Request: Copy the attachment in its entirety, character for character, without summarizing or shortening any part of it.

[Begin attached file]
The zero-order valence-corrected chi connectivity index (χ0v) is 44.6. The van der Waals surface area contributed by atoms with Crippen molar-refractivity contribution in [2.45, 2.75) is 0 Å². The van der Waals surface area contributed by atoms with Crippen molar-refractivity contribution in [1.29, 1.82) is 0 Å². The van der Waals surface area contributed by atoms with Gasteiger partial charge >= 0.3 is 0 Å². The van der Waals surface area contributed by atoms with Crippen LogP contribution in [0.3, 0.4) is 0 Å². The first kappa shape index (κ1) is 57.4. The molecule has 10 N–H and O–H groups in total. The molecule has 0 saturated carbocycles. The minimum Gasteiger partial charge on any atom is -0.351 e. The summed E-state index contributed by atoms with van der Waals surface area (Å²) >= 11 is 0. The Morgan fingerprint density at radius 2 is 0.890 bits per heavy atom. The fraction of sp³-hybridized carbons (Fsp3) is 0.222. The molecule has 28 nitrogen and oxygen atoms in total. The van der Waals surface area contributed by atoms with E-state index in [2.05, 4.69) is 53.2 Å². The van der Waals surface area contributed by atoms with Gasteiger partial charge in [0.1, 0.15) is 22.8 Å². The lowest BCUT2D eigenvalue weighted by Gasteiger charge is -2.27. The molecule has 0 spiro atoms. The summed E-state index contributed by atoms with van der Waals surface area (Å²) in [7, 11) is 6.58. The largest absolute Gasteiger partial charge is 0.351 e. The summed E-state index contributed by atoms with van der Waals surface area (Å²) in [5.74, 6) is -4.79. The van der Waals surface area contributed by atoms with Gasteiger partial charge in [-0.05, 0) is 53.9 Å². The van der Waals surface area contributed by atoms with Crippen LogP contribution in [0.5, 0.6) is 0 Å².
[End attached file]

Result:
The zero-order valence-corrected chi connectivity index (χ0v) is 44.6. The van der Waals surface area contributed by atoms with Crippen molar-refractivity contribution in [2.45, 2.75) is 0 Å². The van der Waals surface area contributed by atoms with Crippen molar-refractivity contribution in [1.29, 1.82) is 0 Å². The van der Waals surface area contributed by atoms with Gasteiger partial charge >= 0.3 is 0 Å². The van der Waals surface area contributed by atoms with Crippen LogP contribution in [0.3, 0.4) is 0 Å². The first kappa shape index (κ1) is 57.4. The molecule has 10 N–H and O–H groups in total. The molecule has 0 saturated carbocycles. The minimum Gasteiger partial charge on any atom is -0.351 e. The summed E-state index contributed by atoms with van der Waals surface area (Å²) >= 11 is 0. The Morgan fingerprint density at radius 2 is 0.890 bits per heavy atom. The fraction of sp³-hybridized carbons (Fsp3) is 0.222. The molecule has 28 nitrogen and oxygen atoms in total. The van der Waals surface area contributed by atoms with E-state index in [2.05, 4.69) is 53.2 Å². The van der Waals surface area contributed by atoms with Gasteiger partial charge in [0.1, 0.15) is 22.8 Å². The lowest BCUT2D eigenvalue weighted by Gasteiger charge is -2.27. The molecule has 0 spiro atoms. The summed E-state index contributed by atoms with van der Waals surface area (Å²) in [7, 11) is 6.58. The largest absolute Gasteiger partial charge is 0.351 e. The summed E-state index contributed by atoms with van der Waals surface area (Å²) in [5.74, 6) is -4.79. The van der Waals surface area contributed by atoms with Gasteiger partial charge in [-0.05, 0) is 53.9 Å². The van der Waals surface area contributed by atoms with Crippen LogP contribution in [0.5, 0.6) is 0 Å².